The disorientation, jumble of feelings, and need for time out to re-evaluate that can accompany an intense awakening experience is called a “spiritual emergency.” Like any crisis, it demands a radical and immediate change for the person in crisis that impacts their loved ones and employers. The individual feels an inner urgency for withdrawal from responsibilities which may mean someone else does the cooking, cleaning and childcare, and going to work is not an option. Someone familiar with the territory, trained to be of support and offer guidance, can help transform the disturbing experience into a breakthrough to a higher level of functioning. In contrast, professional providers unfamiliar with the territory may see it as a breakdown or mental illness.
Where to find qualified help in a time of spiritual emergency can be a profound challenge. Afterall, we barely recognize or agree on the language for the experience much less the name of the helper! The good news is: there is qualified help, those resources follow below.
Let’s Compare Spiritual Emergency and Spiritual Emergence
A “spiritual emergency” can last for moments, days, or even years. Intense spiritual experiences, like a psychic opening, e.g., seeing auras or perceiving experiences from past lives, or extraordinary rushes of energy from kundalini that may feel like light rushing through you, can crack open areas of the mind and body that have been previously closed or congested. The crisis can also be compounded by stress due to loss, using psychedelics and empathogens, intensive yoga workshops and retreats—even travel to unfamiliar lands or lack of sleep. Spiritual emergency has been called an indicator of an “evolutionary crisis,” as it rapidly expands consciousness, opening more enhanced perception and insight into life itself, which can promote healing and enrich life, but may be overwhelming.
“Spiritual emergence,” by contrast, is a gradual process of spiritual awakening usually aided by prayer, meditation, yoga, martial arts, study of spiritual texts, and the guidance of qualified spiritual teachers, as well as one’s own desire to grow. The gradual process may involve moments of disorientation and re-evaluation as well as new directions in life; however, it does not cause such a radical upset in life that you cannot attend to your responsibilities. It also promotes healing, enriches life, and enhances intuition, creativity, and insight.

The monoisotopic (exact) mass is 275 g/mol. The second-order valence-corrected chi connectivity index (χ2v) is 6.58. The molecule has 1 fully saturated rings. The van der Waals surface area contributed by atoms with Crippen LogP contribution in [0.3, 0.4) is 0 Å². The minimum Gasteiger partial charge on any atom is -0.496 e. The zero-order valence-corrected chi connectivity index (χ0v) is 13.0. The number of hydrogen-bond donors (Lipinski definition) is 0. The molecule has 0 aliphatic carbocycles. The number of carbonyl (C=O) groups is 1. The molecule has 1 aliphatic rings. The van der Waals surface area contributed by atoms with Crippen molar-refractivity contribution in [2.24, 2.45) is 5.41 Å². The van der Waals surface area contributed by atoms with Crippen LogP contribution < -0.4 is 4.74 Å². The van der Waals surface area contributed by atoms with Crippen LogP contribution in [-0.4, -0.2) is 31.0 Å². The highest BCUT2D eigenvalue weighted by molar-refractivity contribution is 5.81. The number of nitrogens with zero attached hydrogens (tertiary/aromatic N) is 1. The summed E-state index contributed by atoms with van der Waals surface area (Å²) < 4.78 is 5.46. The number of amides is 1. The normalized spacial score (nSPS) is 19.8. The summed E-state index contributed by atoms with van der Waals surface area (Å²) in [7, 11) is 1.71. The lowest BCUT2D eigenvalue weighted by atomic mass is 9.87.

Ideally the outcome of both spiritual emergency and emergence is more peace, wellbeing, more wholeness, and a desire to be in service to others and the planet. Unfortunately, when someone gets scared by the radical changes in body and mind that can occur, they may well end up in an emergency ward with a diagnosis of mania or psychosis. Well-meaning healthcare providers may perceive them as mentally ill because most providers have not been trained in how to recognize or manage spiritual emergency. They don’t know how to respond when someone says something like “I feel light streaming through my body. I’m losing the sense of who I am, who I have been. Who am I really and what’s my real story? I feel one with God.”
Certain websites and social media groups provide some kind of base, where people find others like themselves who feel destabilized by profound spiritual experiences often mixed with anxiety, depression and/or strong physical sensations. But there are deep questions, e.g., “Is this energetic tremor moving up my back a sign of kundalini rising or blocked energy left from trauma?” “Can my yoga instructor help me resolve my problem or do I need a trauma-informed psychotherapist?” “Can I assume all energy workers are skilled in helping me through this?” “Maybe I need a psychiatrist?” I doubt if those can adequately be answered by faceless, untrained peers online.
Ideally, people in spiritual emergency can find their way to those deeply trained in caring for people distraught by the phenomena associated with spiritual awakening. The International Spiritual Emergence Network, ISEN provides contact information for offices throughout the world that can provide contact information for qualified counselors in their regions. ACISTE, the American Center for the Integration of Spiritually Transformative Experiences, trains professionals and offers a support directory: aciste.org/support-directory. IMHU, Integrative Mental Health for You, trains both healthcare providers and peers to become qualified as “Spiritual Emergence Coaches.” IMHU’s international directory for those who are certified is: imhu.org/coaching/directory. The first part of the two-part training to become a Spiritual Emergence Coach is available online starting March 7, 2022. Go to IMHU.org for more information.